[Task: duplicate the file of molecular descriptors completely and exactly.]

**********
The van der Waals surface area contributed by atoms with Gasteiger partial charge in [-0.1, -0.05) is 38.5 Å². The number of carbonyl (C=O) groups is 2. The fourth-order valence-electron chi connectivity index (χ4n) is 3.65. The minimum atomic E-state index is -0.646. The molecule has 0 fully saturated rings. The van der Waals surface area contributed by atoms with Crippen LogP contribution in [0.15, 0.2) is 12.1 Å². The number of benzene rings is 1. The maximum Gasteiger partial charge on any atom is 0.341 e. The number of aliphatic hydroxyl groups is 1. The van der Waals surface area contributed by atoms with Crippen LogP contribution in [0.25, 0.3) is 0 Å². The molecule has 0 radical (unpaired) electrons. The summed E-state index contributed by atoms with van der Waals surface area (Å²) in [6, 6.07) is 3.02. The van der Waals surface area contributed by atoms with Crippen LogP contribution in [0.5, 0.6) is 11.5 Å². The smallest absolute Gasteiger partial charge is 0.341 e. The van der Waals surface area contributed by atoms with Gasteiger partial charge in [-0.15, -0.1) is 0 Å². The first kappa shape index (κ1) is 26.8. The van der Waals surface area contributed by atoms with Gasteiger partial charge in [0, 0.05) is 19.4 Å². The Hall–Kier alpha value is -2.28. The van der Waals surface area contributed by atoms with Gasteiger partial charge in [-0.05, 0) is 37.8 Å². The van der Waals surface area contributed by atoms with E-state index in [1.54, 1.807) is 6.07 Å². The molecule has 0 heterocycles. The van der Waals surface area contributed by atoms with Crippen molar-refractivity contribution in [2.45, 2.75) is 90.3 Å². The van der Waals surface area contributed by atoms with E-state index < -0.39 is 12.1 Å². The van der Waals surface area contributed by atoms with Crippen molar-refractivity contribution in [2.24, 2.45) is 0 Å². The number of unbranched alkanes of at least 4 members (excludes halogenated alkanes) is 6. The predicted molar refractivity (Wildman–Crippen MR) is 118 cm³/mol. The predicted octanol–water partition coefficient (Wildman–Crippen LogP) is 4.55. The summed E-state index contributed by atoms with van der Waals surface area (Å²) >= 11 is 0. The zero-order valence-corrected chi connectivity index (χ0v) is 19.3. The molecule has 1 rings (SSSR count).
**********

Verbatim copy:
The van der Waals surface area contributed by atoms with Gasteiger partial charge in [-0.1, -0.05) is 38.5 Å². The number of carbonyl (C=O) groups is 2. The fourth-order valence-electron chi connectivity index (χ4n) is 3.65. The minimum atomic E-state index is -0.646. The molecule has 0 fully saturated rings. The van der Waals surface area contributed by atoms with Crippen LogP contribution in [0.15, 0.2) is 12.1 Å². The number of benzene rings is 1. The maximum Gasteiger partial charge on any atom is 0.341 e. The number of aliphatic hydroxyl groups is 1. The van der Waals surface area contributed by atoms with Crippen LogP contribution in [0.25, 0.3) is 0 Å². The molecule has 0 radical (unpaired) electrons. The summed E-state index contributed by atoms with van der Waals surface area (Å²) in [6, 6.07) is 3.02. The van der Waals surface area contributed by atoms with Crippen LogP contribution in [0.5, 0.6) is 11.5 Å². The smallest absolute Gasteiger partial charge is 0.341 e. The van der Waals surface area contributed by atoms with Gasteiger partial charge in [-0.15, -0.1) is 0 Å². The first kappa shape index (κ1) is 26.8. The van der Waals surface area contributed by atoms with Gasteiger partial charge in [0, 0.05) is 19.4 Å². The Hall–Kier alpha value is -2.28. The van der Waals surface area contributed by atoms with Gasteiger partial charge in [-0.05, 0) is 37.8 Å². The van der Waals surface area contributed by atoms with E-state index in [1.54, 1.807) is 6.07 Å². The molecule has 0 heterocycles. The van der Waals surface area contributed by atoms with Crippen molar-refractivity contribution in [2.45, 2.75) is 90.3 Å². The van der Waals surface area contributed by atoms with E-state index < -0.39 is 12.1 Å². The van der Waals surface area contributed by atoms with Crippen molar-refractivity contribution in [2.24, 2.45) is 0 Å². The number of unbranched alkanes of at least 4 members (excludes halogenated alkanes) is 6. The predicted molar refractivity (Wildman–Crippen MR) is 118 cm³/mol. The predicted octanol–water partition coefficient (Wildman–Crippen LogP) is 4.55. The summed E-state index contributed by atoms with van der Waals surface area (Å²) >= 11 is 0. The zero-order valence-corrected chi connectivity index (χ0v) is 19.3. The molecule has 1 rings (SSSR count).